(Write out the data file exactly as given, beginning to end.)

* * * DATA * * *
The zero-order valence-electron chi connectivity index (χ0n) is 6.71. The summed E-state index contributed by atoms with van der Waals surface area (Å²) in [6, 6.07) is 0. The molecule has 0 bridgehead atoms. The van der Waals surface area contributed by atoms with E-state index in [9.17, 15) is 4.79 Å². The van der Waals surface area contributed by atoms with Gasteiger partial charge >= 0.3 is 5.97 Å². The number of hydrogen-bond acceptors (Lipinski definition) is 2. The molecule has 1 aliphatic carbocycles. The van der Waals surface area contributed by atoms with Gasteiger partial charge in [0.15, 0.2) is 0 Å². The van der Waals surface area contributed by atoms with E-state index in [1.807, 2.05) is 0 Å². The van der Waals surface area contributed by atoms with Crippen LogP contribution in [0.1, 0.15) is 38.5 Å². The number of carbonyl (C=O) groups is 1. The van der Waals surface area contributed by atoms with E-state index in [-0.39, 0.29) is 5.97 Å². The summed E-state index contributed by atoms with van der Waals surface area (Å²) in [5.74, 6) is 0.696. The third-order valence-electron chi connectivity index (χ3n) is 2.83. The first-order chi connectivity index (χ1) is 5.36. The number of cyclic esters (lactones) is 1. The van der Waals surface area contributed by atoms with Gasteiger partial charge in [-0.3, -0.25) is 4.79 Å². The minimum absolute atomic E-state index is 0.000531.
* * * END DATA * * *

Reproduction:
The zero-order valence-electron chi connectivity index (χ0n) is 6.71. The summed E-state index contributed by atoms with van der Waals surface area (Å²) in [6, 6.07) is 0. The molecule has 0 bridgehead atoms. The van der Waals surface area contributed by atoms with E-state index in [9.17, 15) is 4.79 Å². The van der Waals surface area contributed by atoms with Gasteiger partial charge >= 0.3 is 5.97 Å². The number of hydrogen-bond acceptors (Lipinski definition) is 2. The molecule has 1 aliphatic carbocycles. The van der Waals surface area contributed by atoms with Gasteiger partial charge in [0.15, 0.2) is 0 Å². The van der Waals surface area contributed by atoms with E-state index in [1.807, 2.05) is 0 Å². The van der Waals surface area contributed by atoms with Crippen LogP contribution in [0.1, 0.15) is 38.5 Å². The number of carbonyl (C=O) groups is 1. The van der Waals surface area contributed by atoms with E-state index in [-0.39, 0.29) is 5.97 Å². The summed E-state index contributed by atoms with van der Waals surface area (Å²) in [5.74, 6) is 0.696. The third-order valence-electron chi connectivity index (χ3n) is 2.83. The first-order chi connectivity index (χ1) is 5.36. The number of cyclic esters (lactones) is 1. The van der Waals surface area contributed by atoms with Gasteiger partial charge in [-0.3, -0.25) is 4.79 Å². The minimum absolute atomic E-state index is 0.000531.